The Bus stops at Binham Lane

A lost classic of ‘thirties dormitory suburbia ?

When a comparatively recent book becomes hard to find one is tempted to wonder exactly why. If it isn’t a private press production in a limited edition, or wasn’t the victim of a fire that devoured most copies in a publisher’s warehouse, or wasn’t withdrawn from publication due to a law suit, or bought up by the author who didn’t want readers to buy it, then one is entitled to ask why it is so scarce . There is only one copy ( at some point there were two, but one was sold) of The Bus Stops at Binham Lane by Stacey W(illiam) Hyde, published by Jonathan Cape in 1936, on abebooks. This particular copy is in only fair condition and lacks its dust jacket, but the vendor wants a cool £29 for it. Does he know something about the book that we don’t ?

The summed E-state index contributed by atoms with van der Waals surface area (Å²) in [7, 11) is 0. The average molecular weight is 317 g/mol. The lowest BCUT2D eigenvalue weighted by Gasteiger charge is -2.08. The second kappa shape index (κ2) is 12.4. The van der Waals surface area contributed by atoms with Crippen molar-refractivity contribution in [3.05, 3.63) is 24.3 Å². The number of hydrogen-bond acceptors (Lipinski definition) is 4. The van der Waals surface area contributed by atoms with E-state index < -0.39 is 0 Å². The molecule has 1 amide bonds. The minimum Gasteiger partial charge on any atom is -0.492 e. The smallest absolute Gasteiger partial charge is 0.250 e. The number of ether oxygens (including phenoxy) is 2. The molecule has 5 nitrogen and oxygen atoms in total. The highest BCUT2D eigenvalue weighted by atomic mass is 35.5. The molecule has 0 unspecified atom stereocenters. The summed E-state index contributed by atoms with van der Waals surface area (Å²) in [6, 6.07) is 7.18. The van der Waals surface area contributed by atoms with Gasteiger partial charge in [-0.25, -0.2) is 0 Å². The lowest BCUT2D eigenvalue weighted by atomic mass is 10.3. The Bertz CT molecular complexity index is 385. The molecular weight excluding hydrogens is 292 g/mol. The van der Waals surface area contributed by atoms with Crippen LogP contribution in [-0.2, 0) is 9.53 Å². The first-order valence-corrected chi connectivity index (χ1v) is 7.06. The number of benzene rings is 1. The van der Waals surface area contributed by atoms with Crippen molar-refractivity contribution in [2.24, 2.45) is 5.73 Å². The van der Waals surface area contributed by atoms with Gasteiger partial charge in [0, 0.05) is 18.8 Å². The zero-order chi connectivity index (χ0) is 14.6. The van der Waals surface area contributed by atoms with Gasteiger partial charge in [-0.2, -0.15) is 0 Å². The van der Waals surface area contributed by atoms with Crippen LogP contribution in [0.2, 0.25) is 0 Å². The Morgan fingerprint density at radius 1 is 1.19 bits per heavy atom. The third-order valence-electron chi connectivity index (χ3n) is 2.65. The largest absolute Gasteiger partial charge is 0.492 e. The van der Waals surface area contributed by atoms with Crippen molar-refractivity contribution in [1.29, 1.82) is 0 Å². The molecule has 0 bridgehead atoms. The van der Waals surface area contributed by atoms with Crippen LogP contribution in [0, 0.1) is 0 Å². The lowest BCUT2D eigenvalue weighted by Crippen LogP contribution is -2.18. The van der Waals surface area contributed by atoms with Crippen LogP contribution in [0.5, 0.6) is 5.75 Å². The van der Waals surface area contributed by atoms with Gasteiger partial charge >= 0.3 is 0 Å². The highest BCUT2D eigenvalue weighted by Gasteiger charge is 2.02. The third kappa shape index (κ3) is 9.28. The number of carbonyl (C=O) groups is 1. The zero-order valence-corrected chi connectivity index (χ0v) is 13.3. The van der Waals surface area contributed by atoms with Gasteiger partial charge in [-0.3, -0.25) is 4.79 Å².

Perhaps he read a review of it by L. A. Pavey in the Winter 1936 issue of Now and Then in which the reviewer praises the author for a remarkably shrewd eye for the idiosyncrasies of a couple newly displaced from one established piece of suburbia into a brand new estate development built on fields and country lanes on the edge of a town. Hyde’s general theme is the effect on those who began their post-war life in the heart of the country but who ended up ‘ in a Calvary of estate development and jerry-building’ to a place with (to quote Hyde himself)

‘homes strung out interminably along the white skewers of their concrete roads; there were no churches among them, no schools, no parks, shops only in isolated pairs, no pubs, no halls, no libraries, no cinemas—nothing to indicate that a people…had come to live among the immemorial quietudes of Binham fields’.